Thursday, 13 May 2010

More about Her Banished Lord

Characters really can dictate novels.    Her Banished Lord is the fifth (and final) romance in the Wessex Weddings series and it is one of those novels I didn’t originally plan on writing. It was sparked by a scene in the previous novel, Runaway Lady, Conquering Lord.    When Lady Aude de Crevecoeur walks into the Great Hall at Beaumont Castle, she is mourning her first fiancé.    She has been betrothed to another lord with indecent haste - she does not dislike her new fiancé, but it is a political alliance and Aude has not been given the time she needs to complete her mourning.   
As soon as Aude walked into that hall, she begged me to tell her story. In Runaway Lady, Conquering Lord, Aude doesn’t have much to say - she is all quiet dignity in that novel.   She had her secrets though, and she wouldn't let me rest until I had unearthed them.   She also had a bone to pick with me, she wanted her own happy ending.  Aude was right, of course.   It simply wasn't fair to give her so many fiancés and not find the love she wanted. 

One reader has remarked that both the hero and heroine of this novel are Norman French – this was yet another thing I didn’t plan when I set out to write this book, but it felt right.  The Wessex Weddings novels take place in England and France shortly after the Norman Conquest. The first novel is set  in 1066 and each consecutive novel takes us further on in time, until with this book, Her Banished Lord, we reach 1071. By 1071 the Normans had a firm grip on England.   What was left of the Anglo-Saxon nobility was being edged (or pushed) to the side. Thus my Norman heroine is able to come to claim her new lands in England, and see if she can make a life for herself there.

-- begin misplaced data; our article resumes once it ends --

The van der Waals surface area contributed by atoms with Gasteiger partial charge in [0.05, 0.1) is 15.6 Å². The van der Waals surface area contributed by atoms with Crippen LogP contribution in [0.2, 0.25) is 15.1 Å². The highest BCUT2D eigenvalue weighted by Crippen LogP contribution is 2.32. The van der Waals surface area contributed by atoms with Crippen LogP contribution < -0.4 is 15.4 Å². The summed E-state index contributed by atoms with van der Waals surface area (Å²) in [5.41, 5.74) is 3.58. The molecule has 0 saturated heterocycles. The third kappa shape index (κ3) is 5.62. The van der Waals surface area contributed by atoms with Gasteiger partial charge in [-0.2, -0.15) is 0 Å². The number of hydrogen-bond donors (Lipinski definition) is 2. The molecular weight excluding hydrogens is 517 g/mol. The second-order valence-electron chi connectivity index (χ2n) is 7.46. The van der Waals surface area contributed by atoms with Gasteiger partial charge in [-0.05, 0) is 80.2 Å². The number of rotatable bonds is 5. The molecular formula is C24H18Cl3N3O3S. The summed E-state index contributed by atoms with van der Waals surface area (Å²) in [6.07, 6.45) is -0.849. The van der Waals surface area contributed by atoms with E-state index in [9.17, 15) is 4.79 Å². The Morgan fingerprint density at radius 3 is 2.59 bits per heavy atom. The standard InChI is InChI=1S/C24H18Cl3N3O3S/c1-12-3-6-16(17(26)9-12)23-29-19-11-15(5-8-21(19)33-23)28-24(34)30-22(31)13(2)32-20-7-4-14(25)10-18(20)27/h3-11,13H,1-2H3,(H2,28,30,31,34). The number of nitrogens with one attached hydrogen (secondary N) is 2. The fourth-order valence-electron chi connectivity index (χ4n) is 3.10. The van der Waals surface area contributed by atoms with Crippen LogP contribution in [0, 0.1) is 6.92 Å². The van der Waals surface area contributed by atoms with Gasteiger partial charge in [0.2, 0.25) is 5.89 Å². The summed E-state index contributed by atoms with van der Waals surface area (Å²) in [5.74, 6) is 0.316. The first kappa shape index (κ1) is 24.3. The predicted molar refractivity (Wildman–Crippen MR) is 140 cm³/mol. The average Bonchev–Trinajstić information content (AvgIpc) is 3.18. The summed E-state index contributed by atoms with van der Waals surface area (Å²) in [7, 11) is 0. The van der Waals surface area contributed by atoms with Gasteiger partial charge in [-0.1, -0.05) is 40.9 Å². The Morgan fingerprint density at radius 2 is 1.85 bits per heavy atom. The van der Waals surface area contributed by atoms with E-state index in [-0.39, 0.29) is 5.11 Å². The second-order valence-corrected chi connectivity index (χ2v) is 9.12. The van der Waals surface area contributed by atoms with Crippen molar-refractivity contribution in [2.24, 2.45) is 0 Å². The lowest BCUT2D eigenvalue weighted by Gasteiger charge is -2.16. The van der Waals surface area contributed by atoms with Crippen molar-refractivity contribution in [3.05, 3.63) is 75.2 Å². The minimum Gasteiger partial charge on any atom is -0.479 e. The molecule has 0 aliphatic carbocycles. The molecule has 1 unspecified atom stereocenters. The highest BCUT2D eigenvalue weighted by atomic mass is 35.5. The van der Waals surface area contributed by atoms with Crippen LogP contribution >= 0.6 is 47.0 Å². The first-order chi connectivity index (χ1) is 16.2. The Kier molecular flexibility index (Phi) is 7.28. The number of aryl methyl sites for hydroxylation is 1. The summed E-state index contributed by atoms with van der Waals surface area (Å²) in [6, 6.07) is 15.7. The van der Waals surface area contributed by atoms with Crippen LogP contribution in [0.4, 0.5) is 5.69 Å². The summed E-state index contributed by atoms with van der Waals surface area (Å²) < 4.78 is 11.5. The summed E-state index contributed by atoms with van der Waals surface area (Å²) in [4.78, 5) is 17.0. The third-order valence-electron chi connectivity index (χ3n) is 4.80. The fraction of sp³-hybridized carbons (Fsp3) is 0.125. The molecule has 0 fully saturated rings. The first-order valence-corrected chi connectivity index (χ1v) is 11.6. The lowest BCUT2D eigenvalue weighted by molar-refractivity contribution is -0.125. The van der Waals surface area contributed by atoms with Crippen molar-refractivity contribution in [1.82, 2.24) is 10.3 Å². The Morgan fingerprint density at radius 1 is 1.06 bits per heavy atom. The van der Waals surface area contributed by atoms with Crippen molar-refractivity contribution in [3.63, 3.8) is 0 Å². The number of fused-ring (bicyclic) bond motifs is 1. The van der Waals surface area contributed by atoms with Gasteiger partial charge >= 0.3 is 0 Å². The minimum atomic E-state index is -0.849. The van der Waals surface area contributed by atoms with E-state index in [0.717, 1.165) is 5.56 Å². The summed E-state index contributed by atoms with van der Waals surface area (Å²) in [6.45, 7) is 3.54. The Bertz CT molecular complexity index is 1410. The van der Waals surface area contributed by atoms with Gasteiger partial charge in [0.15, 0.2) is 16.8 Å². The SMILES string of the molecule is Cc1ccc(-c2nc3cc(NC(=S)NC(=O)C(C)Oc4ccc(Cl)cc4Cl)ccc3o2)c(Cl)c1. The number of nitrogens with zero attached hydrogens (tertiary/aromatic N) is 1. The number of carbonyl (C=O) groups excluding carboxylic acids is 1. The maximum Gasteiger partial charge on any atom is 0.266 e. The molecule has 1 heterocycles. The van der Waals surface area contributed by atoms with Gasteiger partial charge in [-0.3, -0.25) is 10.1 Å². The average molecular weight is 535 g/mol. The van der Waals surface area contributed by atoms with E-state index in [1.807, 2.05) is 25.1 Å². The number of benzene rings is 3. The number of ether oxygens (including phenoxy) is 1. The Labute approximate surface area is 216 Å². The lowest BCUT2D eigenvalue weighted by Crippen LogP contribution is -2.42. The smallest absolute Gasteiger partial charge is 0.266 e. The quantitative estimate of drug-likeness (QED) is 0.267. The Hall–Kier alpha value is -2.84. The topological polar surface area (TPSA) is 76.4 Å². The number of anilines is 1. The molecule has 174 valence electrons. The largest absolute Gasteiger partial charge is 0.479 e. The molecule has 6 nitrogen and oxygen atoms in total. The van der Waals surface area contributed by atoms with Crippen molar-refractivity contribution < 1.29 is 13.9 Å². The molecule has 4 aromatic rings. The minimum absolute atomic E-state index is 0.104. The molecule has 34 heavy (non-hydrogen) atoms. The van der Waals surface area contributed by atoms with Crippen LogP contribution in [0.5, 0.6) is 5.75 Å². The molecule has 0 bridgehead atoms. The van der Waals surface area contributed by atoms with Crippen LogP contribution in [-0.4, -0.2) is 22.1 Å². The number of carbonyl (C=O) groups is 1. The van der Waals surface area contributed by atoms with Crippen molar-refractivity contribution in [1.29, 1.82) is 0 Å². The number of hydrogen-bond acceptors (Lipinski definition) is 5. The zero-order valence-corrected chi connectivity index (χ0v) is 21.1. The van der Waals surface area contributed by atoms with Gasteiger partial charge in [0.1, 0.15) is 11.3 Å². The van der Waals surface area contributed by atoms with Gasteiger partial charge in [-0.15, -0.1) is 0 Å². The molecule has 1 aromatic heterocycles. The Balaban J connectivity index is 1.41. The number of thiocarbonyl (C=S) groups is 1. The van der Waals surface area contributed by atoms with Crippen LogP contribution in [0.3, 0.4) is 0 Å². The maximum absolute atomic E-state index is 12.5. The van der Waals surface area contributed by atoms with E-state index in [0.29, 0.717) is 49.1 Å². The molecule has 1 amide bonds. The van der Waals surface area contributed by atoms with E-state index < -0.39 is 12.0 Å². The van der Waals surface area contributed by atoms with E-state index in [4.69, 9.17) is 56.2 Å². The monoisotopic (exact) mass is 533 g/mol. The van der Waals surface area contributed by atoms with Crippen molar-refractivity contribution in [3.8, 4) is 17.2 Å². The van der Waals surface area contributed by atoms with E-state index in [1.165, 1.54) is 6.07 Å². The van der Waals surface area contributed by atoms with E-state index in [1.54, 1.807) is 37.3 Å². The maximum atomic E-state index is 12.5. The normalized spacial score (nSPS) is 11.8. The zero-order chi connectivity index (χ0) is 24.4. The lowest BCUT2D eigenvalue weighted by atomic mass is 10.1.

Cover Blurb:

Claimed by the Norman Count
Hugh Duclair, Count de Freyncourt, has been accused of sedition, stripped of his title and banished from all of King William's land. Proud and determined, Hugh vows to clear his name!
Childhood friend Lady Aude de Crevecoeur offers her help - but how far will she go? Should she risk her reputation and her life, or save her reputation and become Hugh's wife? Turbulent times call for passionate measures...

Photos from my research files:
Hugh and Aude's story begins in Normandy in Jumieges.  The river Seine flows by Jumieges and it plays a dramatic part in temporarily reuniting them.   Here is a view of the river at Jumieges - the next few pictures were taken in 2008 on a visit there.

And here is the Abbey.  In the novel, Aude stays in a lodge in the Abbey...

Here, pigeons are flying round one of the bell-towers...
Pictures of Crevecoeur (in Normandy inFrance) in 2012.  Note that the buildings, although ancient, are of a later period than that in the story.


Gatehouse

1 comment:

Kate Hardy said...

I've really enjoyed the Wessex books, so I'm looking forward to this one. I did think Ayde needed her own story ;o)